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Jerusalem: Chronicles from the Holy City by…

Jerusalem: Chronicles from the Holy City

by Guy Delisle

Other authors: See the other authors section.

MembersReviewsPopularityAverage ratingMentions
3603130,197 (4.09)47
  1. 40
    Pyongyang: A Journey in North Korea by Guy Delisle (Serviette)
  2. 30
    Palestine by Joe Sacco (Serviette)
  3. 20
    Footnotes in Gaza: A Graphic Novel by Joe Sacco (Serviette)
  4. 32
    How to Understand Israel in 60 Days or Less by Sarah Glidden (lorax)
    lorax: As "graphic novels about visiting Israel" the connection is obvious, but the benefits of reading both do go beyond that. Delisle's stay is considerably longer, but he sees less of the country, and more day-to-day life; Glidden's on a highly managed trip where she sees more of the tourist sites, but none of the settlements (where Delisle spends much of his time). They complement each other well.… (more)
  5. 10
    Le Photographe, tome 1 by Emmanuel Guibert (Felipe-F)
  6. 00
    Carnet de voyage by Craig Thompson (BasKoeln)
  7. 00
    A Child in Palestine: The Cartoons of Naji al-Ali by Naji al-Ali (Felipe-F)

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» See also 47 mentions

English (14)  French (9)  Spanish (5)  Dutch (1)  German (1)  Finnish (1)  All languages (31)
Showing 1-5 of 14 (next | show all)
In this graphic memoir Delisle chronicles what it’s like to live and work in East Jerusalem for a year, while his wife works for an NGO. What should have been a pretty straightforward travelogue became an illuminating if somewhat one-sided perspective of the everyday lives of Palestinians living on the fringe of Israel. The indignities, long waits, constant tension, and really the boredom that comes with living within East Jerusalem are well detailed with Delisle’s subtly simple black and white line drawings. Delisle clearly feels for the plight of the Palestinians. And while I can sympathize with Delisle’s views, the lack of an Israeli perspective, outside the settlements, strips away any nuance and begs the question how can Israelis reconcile the conditions of the Arab neighbors are forced to endure. I’m not saying his viewpoint is wrong necessarily but unlike his other memoirs Israel proper is a free and open country where a whole host of views and perspectives can be expressed. It would have been nice to get a counterpoint or two along with the stories of the Palestinians. ( )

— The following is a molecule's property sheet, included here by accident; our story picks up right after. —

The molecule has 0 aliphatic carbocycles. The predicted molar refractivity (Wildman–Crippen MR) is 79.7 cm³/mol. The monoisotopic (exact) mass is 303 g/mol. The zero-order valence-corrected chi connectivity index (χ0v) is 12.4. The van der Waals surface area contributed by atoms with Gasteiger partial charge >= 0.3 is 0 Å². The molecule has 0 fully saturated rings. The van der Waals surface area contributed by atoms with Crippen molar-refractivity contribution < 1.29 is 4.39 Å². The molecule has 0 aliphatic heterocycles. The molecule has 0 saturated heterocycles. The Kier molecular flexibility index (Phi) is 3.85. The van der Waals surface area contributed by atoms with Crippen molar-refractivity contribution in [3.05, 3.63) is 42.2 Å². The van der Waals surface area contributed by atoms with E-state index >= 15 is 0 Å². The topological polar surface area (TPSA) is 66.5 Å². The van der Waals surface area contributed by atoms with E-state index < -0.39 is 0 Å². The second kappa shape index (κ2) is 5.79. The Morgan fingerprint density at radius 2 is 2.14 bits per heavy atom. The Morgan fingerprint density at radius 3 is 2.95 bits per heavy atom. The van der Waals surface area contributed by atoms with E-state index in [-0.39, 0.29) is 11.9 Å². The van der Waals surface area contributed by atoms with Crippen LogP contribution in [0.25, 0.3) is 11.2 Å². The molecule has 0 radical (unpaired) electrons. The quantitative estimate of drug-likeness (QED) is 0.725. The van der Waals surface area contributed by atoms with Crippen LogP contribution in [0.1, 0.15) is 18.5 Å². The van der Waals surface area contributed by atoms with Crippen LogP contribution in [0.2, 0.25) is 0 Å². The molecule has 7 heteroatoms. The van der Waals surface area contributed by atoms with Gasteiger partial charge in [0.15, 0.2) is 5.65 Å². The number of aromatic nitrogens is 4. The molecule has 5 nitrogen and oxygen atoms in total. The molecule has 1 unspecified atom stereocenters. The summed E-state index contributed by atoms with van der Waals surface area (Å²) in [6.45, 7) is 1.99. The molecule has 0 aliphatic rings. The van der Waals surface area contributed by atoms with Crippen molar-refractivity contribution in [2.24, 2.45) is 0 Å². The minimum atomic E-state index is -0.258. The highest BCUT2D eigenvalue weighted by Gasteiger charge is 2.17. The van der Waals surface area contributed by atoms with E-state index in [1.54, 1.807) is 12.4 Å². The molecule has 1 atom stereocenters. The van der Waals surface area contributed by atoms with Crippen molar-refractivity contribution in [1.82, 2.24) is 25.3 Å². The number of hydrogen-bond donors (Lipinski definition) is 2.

stretch | Dec 31, 2014 |
Guy DeLisle's graphic memoir of his time in Jerusalem is illuminating and provides an unbiased look at lives of the Palestinians and Israelis in this troubled land. Living as an expatriate, his walks around the neighborhood and road trips across checkpoints illustrate the tense conditions people live under. ( )
  cameling | May 22, 2014 |